- Video Games
- About Us
So let’s start this with what happened last night, Sega Sammy Holdings will purchase the bankrupt Index Holdings for 14 billion yen ($141 million), with the deal finalizing in November. If you don’t know, Index Holdings own many different companies such as the anime studio Madhouse and the popular Japanese game publisher Atlus. Atlus stated that nothing would change with their development during the bankruptcy of Index, but it is unsure if that stays true with the Sega buyout.
With Atlus now under Sega’s wing, much like how Company of Heroes 2 developer Relic Entertainment did earlier this year, JRPG fans are nervous that Sega might change how they do business and game development.
What Can Be Good About Sega Owning Atlus
Company of Heroes 2 is a good example of this actually. When Sega acquired Relic and the Company of Heroes IP from a dying THQ back in January, Sega didn't really do a thing to interfere with development (though the game was almost done when Sega took it over). CoH2 released in June on Steam after a beta in April and received positive reviews. Luckily for fans the story ended happily and it was because of Sega in the end. With Sega’s positive track record this year with buyouts, Atlus fans can look at Relic and, hopefully, breathe a sigh of relief.
What Can Be Nerve-racking About Sega Owning Atlus
This can go badly in two ways, and the first is because of Sega’s overambitious expectations with games. Sega is one of those publishers that go a bit overboard with their budget and if they don’t succeed, they suppress or even retire the IP. If it wasn't for Nintendo, Bayonetta 2 would have never existed even though the original sold over a million copies, and Sega would probably forget about the long, costly and infamous development of Aliens: Colonial Marines. JRPGs aren't games that sell a lot of copies and their budgets are green-lighted to reflect that. that means if Sega wants to believe that something like Persona could go “further” thanks to bigger budgets and intense marketing, they are going to be very disappointed with their purchase.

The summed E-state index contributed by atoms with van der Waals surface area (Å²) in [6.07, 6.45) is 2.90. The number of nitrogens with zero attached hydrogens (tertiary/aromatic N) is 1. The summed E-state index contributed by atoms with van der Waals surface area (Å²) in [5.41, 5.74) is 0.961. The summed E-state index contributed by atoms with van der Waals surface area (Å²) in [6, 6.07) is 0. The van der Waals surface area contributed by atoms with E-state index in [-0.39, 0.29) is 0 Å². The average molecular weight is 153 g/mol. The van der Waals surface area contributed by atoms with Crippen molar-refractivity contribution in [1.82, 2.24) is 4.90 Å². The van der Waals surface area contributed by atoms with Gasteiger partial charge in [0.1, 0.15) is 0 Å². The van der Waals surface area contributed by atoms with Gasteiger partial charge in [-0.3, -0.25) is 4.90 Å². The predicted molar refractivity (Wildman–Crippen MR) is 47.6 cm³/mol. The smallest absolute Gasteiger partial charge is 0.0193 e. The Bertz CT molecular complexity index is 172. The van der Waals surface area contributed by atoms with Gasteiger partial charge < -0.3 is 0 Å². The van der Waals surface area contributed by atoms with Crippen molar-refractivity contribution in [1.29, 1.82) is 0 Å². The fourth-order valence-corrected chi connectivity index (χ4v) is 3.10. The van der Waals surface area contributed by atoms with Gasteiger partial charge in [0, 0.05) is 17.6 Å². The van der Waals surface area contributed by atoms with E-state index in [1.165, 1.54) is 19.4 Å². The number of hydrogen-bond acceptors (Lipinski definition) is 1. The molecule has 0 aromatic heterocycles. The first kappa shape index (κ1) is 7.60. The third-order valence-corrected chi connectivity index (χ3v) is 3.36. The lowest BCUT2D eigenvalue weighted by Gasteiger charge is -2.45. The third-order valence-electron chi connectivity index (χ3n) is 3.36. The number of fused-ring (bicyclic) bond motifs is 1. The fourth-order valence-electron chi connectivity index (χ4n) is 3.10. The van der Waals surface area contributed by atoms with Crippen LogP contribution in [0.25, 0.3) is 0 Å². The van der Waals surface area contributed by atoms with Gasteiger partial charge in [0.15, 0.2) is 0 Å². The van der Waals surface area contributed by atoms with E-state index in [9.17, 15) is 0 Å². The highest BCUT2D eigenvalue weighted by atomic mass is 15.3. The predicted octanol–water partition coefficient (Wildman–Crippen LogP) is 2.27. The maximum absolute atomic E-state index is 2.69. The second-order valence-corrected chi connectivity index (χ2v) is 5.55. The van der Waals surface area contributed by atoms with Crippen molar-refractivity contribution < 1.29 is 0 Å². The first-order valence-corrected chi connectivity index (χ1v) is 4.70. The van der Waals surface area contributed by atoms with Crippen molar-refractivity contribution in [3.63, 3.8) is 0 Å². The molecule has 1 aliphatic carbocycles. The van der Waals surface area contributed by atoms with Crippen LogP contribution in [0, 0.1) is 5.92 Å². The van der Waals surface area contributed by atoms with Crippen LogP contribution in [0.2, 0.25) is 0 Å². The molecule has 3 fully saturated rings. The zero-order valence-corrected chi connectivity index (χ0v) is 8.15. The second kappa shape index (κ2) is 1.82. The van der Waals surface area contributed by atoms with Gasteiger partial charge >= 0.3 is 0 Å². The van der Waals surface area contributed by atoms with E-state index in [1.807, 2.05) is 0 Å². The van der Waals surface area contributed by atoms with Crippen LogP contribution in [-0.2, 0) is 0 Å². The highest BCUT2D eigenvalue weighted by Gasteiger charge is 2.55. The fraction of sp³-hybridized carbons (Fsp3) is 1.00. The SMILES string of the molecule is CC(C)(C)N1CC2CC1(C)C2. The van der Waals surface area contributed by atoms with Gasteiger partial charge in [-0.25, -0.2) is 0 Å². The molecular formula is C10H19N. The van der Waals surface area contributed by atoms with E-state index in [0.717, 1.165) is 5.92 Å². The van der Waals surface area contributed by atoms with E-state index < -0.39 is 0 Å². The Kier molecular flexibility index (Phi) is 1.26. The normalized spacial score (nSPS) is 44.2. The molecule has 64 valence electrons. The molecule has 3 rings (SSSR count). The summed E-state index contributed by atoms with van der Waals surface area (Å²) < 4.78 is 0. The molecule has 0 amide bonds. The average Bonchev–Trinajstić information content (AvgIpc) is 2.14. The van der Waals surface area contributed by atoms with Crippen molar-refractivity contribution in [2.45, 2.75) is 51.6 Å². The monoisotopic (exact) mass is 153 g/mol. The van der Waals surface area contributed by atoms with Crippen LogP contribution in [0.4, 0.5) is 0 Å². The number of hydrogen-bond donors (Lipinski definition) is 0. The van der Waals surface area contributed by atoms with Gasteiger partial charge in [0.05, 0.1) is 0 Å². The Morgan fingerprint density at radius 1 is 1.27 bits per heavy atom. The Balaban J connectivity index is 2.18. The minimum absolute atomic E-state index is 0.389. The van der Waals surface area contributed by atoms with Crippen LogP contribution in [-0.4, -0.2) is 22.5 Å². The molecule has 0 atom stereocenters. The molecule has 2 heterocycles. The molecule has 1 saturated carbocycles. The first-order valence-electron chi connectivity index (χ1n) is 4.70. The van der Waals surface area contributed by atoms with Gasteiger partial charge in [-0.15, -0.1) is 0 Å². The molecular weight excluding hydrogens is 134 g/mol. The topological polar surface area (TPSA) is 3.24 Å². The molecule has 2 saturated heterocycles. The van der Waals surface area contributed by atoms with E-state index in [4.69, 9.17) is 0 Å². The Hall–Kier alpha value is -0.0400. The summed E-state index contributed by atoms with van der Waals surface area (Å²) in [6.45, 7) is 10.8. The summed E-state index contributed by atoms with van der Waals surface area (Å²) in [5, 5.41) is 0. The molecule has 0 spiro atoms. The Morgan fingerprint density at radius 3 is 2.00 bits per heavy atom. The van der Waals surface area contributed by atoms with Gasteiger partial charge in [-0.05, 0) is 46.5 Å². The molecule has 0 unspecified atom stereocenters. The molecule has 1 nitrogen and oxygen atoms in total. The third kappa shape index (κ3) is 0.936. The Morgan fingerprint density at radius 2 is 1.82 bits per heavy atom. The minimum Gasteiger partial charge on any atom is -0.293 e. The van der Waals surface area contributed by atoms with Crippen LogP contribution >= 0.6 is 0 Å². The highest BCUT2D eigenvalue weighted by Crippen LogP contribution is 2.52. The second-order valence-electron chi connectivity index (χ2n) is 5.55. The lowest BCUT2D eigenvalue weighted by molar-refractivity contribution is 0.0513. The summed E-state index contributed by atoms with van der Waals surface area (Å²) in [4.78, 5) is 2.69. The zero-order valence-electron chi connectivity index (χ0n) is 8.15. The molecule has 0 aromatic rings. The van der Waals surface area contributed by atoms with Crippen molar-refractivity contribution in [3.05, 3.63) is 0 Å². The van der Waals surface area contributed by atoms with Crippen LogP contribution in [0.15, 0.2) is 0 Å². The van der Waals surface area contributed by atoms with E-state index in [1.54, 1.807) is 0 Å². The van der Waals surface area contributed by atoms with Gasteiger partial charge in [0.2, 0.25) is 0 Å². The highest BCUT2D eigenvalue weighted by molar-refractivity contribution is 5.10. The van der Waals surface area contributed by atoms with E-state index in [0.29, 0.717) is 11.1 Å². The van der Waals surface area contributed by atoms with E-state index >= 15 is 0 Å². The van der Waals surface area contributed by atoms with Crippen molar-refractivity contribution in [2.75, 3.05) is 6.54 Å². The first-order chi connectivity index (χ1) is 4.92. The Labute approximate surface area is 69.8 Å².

The other way this can go badly can be aimed towards Sega’s current ambition with JRPGs in the West, because there isn't any. Sega, like any other Japanese publisher, has a decent history with the genre with series like Shining Force, Phantasy Star, Skies of Arcadia, and Valkyria Chronicles to name a few. The problem is that many of these IPs haven’t had installments in the West for quite some time, and the future isn’t looking too good either. In 2013, the only JRPG in the US that has Sega’s name to it is Project X Zone for the 3DS, and that was a crossover published by Namco.
Unfortunately, it’s way too early to tell what is going to happen with Atlus. It is also unknown what will happen to current games in development, like the crossover game Shin Megami Tensei X Fire Emblem for the Wii U that was teased last January. Sega’s a much different partner for a publisher like Atlus because Sega’s known for more bigger profile games. However, while it seems that Sega has nothing to do with smaller games, they did recently release the rhythmic Hatsune Miku: Project Diva F for the PS3 last month, and that is as niche as you can get. Until we see some solid news about what will be different within Atlus now (if any), JRPG fans will be waiting with bated breath.